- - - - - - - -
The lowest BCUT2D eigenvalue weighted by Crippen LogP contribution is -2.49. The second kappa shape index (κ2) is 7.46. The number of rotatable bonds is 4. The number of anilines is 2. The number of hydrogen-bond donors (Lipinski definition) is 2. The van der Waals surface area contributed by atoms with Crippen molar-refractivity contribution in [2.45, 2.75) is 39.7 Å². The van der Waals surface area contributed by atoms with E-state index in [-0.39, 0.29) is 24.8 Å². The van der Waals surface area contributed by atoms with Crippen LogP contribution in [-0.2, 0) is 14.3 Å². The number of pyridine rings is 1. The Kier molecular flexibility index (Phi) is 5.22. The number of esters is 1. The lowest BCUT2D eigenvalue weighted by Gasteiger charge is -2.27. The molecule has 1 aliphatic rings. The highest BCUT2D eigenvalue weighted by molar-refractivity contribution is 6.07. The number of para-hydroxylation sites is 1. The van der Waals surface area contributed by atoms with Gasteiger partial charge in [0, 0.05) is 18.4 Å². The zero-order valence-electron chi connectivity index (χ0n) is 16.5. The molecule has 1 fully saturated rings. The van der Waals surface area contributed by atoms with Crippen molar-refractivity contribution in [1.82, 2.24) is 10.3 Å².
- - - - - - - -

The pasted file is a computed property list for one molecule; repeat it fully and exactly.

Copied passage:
The lowest BCUT2D eigenvalue weighted by Crippen LogP contribution is -2.49. The second kappa shape index (κ2) is 7.46. The number of rotatable bonds is 4. The number of anilines is 2. The number of hydrogen-bond donors (Lipinski definition) is 2. The van der Waals surface area contributed by atoms with Crippen molar-refractivity contribution in [2.45, 2.75) is 39.7 Å². The van der Waals surface area contributed by atoms with E-state index in [-0.39, 0.29) is 24.8 Å². The van der Waals surface area contributed by atoms with Crippen LogP contribution in [-0.2, 0) is 14.3 Å². The number of pyridine rings is 1. The Kier molecular flexibility index (Phi) is 5.22. The number of esters is 1. The lowest BCUT2D eigenvalue weighted by Gasteiger charge is -2.27. The molecule has 1 aliphatic rings. The highest BCUT2D eigenvalue weighted by molar-refractivity contribution is 6.07. The number of para-hydroxylation sites is 1. The van der Waals surface area contributed by atoms with Gasteiger partial charge in [0, 0.05) is 18.4 Å². The zero-order valence-electron chi connectivity index (χ0n) is 16.5. The molecule has 1 fully saturated rings. The van der Waals surface area contributed by atoms with Crippen molar-refractivity contribution in [1.82, 2.24) is 10.3 Å².